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mhaselden

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  1. You're practically neighbours...er, sorry...neighbors. See? I'm bilingual.
  2. I think the difference between G11 and G12 is not specific to a fighter or bomber variant. It simply reflects that some Blenheims had a portion of the front glazing overpainted. Here's an example of a bomber Blenheim with nose glazing overpainted:
  3. Thanks for sharing that interesting image. Unfortunately, the quality is so bad that it's really hard to draw definite conclusions from it, except that it clearly has a large flash occupying the entirety of the fin, and that it's a 36 Sqn machine. It's even difficult to tell whether the underside of the upper wing is black or a light-toned shade. Certainly the wheel spats appear lighter than the metal parts of the fuselage but, again, it's not clear we can draw any really tangible conclusions from it. Perhaps we're seeing Light Earth/Light Green as per the shadow compensation s
  4. Definitely looks like black undersides. Spinner might be red with a dark blue stripe just forward of the prop blades.
  5. IIRC, GR-U of 92 Sqn appears in a couple of photos showing a vic of the Sqn's Spits at Paris. All the airframes appear to show the factory-delivered scheme with black/white wing undersides and aluminium beneath the cowling and rear fuselage. The individual airframe code letter was repeated on the underside of the cowling.
  6. mhaselden

    Saintly Fiat

    Is the cowling red or perhaps blue? The cowling seems to be tonally more similar to the blue of the roundel than the red (IMHO...which isn't worth much). The fuselage stripe just forward of the roundel appears to have a light-toned outline and I think I'm seeing the same think aft of the roundel but it's not as distinct. There appears to be some kind of emblem in a circle, of the same shade as the fuselage strip, immediately beneath the cockpit. The light-toned outline seems to stop at the aft edge of that circular badge.
  7. The odds are slim but the 31 Sqn Operations Record Book, might offer some options for the serial number. If you're really lucky, it may even mention the individual code letter. ORBs should be downloadable for free from the UK National Archives. I stress again that it's much more likely that the ORB won't have the details you seek...but what have you got to lose?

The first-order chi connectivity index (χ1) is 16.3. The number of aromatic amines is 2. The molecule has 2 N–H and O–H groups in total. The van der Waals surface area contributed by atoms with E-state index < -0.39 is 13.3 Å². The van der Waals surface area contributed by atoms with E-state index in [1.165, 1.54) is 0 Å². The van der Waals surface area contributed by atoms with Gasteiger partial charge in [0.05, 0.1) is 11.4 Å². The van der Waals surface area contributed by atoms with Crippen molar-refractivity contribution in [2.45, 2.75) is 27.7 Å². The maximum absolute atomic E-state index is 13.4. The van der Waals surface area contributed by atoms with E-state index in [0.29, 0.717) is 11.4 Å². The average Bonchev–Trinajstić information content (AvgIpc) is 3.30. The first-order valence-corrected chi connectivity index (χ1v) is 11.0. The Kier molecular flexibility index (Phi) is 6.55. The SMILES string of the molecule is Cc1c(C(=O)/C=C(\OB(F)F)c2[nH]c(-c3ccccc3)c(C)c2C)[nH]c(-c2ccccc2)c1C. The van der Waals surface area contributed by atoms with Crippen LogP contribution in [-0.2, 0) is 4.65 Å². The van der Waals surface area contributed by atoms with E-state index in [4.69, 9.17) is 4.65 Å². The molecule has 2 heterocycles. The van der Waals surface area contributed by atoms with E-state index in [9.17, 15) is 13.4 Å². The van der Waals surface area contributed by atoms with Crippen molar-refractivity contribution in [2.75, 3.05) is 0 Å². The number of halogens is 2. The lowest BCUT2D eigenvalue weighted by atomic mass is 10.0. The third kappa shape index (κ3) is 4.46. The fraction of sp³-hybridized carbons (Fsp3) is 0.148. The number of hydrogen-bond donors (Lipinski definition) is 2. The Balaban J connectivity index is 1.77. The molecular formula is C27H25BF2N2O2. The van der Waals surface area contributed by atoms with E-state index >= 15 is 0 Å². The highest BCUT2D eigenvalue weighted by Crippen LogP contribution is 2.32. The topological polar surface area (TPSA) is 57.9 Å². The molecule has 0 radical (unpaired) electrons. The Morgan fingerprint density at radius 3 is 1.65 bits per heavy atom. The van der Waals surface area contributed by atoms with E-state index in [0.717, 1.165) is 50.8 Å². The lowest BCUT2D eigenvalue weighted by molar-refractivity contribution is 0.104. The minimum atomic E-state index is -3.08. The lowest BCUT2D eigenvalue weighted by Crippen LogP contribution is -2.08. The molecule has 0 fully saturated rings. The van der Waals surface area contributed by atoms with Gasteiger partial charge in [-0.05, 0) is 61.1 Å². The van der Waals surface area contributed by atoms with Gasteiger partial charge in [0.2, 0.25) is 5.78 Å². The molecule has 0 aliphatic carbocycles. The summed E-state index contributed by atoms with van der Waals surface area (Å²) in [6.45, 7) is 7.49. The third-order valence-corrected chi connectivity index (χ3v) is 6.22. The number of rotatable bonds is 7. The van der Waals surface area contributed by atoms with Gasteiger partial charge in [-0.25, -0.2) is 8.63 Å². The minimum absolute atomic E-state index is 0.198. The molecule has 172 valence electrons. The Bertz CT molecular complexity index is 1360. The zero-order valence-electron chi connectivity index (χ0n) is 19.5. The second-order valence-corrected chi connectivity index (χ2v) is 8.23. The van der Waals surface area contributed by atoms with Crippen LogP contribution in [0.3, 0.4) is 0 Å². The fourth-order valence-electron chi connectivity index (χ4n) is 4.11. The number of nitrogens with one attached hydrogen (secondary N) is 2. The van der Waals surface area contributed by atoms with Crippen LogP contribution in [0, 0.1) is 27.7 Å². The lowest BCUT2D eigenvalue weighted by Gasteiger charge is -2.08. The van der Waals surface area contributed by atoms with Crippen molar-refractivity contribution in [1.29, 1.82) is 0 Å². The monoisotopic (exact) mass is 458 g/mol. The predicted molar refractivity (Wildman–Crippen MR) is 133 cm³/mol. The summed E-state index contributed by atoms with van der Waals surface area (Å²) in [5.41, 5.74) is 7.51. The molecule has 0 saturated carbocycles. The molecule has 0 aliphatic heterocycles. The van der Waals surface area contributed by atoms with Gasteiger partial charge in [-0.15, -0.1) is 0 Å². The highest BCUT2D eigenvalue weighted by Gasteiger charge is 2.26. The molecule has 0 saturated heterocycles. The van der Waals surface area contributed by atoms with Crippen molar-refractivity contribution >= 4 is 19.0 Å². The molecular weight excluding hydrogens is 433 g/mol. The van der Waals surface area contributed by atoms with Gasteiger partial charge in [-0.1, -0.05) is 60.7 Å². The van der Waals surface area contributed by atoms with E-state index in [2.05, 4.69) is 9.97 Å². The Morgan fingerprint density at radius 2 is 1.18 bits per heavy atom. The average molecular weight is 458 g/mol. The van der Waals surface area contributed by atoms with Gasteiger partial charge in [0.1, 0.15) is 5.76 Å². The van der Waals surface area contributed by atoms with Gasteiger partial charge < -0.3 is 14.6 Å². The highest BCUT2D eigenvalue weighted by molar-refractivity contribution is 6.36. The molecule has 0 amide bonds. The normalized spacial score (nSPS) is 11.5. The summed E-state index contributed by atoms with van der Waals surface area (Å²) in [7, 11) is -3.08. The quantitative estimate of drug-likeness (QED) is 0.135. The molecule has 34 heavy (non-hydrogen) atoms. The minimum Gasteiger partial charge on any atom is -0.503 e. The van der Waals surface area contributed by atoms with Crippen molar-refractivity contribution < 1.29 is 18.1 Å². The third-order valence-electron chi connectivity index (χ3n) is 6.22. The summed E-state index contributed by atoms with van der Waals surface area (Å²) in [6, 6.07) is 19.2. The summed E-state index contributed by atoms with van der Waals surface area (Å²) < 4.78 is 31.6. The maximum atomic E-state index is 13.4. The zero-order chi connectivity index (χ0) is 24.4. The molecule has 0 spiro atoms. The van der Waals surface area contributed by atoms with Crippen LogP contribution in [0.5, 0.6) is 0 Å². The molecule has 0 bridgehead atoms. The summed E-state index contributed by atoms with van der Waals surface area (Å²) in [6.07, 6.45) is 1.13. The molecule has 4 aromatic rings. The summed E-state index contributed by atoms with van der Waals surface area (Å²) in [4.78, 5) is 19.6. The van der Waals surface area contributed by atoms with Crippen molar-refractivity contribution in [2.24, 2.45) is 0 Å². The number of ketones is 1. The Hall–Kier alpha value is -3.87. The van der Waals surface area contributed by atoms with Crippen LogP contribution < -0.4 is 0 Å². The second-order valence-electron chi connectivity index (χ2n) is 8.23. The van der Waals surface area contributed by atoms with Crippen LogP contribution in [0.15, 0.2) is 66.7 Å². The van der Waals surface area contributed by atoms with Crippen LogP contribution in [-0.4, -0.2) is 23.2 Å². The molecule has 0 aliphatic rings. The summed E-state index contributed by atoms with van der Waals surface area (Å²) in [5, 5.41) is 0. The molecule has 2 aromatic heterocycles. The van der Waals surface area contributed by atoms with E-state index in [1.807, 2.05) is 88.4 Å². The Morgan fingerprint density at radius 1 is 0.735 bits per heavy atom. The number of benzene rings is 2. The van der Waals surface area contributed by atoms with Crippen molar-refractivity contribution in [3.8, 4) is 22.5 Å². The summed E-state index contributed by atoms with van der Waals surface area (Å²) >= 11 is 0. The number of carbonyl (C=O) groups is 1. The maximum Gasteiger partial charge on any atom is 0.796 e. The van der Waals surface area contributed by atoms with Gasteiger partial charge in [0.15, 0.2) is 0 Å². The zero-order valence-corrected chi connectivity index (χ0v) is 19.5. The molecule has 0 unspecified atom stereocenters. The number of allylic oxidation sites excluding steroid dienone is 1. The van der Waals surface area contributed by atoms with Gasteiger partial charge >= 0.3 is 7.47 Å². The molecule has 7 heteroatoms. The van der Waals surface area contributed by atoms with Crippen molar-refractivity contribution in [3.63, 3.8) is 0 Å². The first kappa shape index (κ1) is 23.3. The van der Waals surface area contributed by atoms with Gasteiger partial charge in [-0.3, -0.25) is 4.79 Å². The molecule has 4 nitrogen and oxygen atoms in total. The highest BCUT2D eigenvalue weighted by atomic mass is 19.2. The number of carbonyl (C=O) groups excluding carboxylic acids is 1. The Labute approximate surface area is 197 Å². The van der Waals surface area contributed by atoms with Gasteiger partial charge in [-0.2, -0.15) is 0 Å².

8. 67 Sqn started operating Buffalos in March 1941. With 488 Sqn arriving in Singapore in November of that year, most of the airframes had been in constant use for 6+ months, mostly by pilots who had little/no experience operating modern fighters. Pre-hostilities propaganda photos of 243 Sqn Buffalos flying in formation show them in tight vics rather than the battle-pair or finger-four formations that started to emerge during the BoB. Very few of the Buffalo unit leaders had operational experience. The following summary is going from memory...but I think it's pretty accurate.
  9. Here's another grubby-looking Buffalo, this time from Burma but the operational environment wasn't massively dissimilar to what was seen in Malaya/Singapore:
  10. Alan, I think it's hard to be sure exactly what we're seeing in the photo. What you describe as worn/peeled paint looks, to me, like dirt/mud that's been blown back onto the lower fuselage. Few RAF airfields in the region had "all weather" surfaces and, given monsoon season that starts in late November/early December, it would not be surprising if aircraft became rather mud-spattered during operations.
  11. It rather depends on the level of damage that required the wing change. Sqn Ldr Churchill's rather infamous critique of the Buffalo suggested that even a single bullet in the wing's fuel tanks would require a wing change, something that could not be accomplished at the unit level due to lack of adequate lifting gear. Churchill's somewhat biased opinion is contradicted by operational experience where the Far East Buffalo squadrons clearly had a process for repairing battle damage to the wing tanks. Peter Bingham-Wallis of 67 Sqn grumpily complained that his favourite airframe was
  12. I suspect that the entire wing had been replaced on W8191. The port fuselage underside, port undercarriage leg and port wheel still show as black, while the port wing underside is light-toned.
  13. Most Buffalos that had the black port undersides had that scheme carried forward onto the cowling as shown in Alan's pic of W8191 above. The 488 Sqn machines had the individual letter in white on the black portion of the front cowl, while 453 Sqn had a black letter on the Sky side of the front cowling. Here's the pic of the front of W8209, TD-E, taken circa 19 Nov 1941. Yet again, this is incorrectly labelled as being AN180, GA-E, of 21 Squadron, which is patently incorrect because there's well-known photographic evidence showing that AN180 was GA-B. Also, 21 Sqn did not repeat
  14. If you're keen on making "Snifter", note that imagery of 19 Nov 1941 show the front cowling ring with a black letter 'E' on the front starboard face. Also, the black port underside doesn't extend to the front cowling ring. It's possible this inconsistency was fixed prior to the outbreak of hostilities...but equally possible that it wasn't. For the record, 'TD-F' was Buffalo W8152.
  15. 1. Most 453 Sqn airframes did have black port undersides but you'd have to identify the specific airframe to be 100% certain. None of the RAF's Buffalos in Singapore/Malaya had a yellow outer ring to the port underwing roundel. 2. I'm pretty certain RAF Buffalos had Sutton harnesses. 3. Observation windows were present on all RAF-procured Buffalos. 4. W8209 was definitely TD-E. The association of TD-F is long-standing, based on a photograph that shows only part of the individual code letter. The IWM has a film taken when 453 Sqn was declared operational on 19 Nov 1941.
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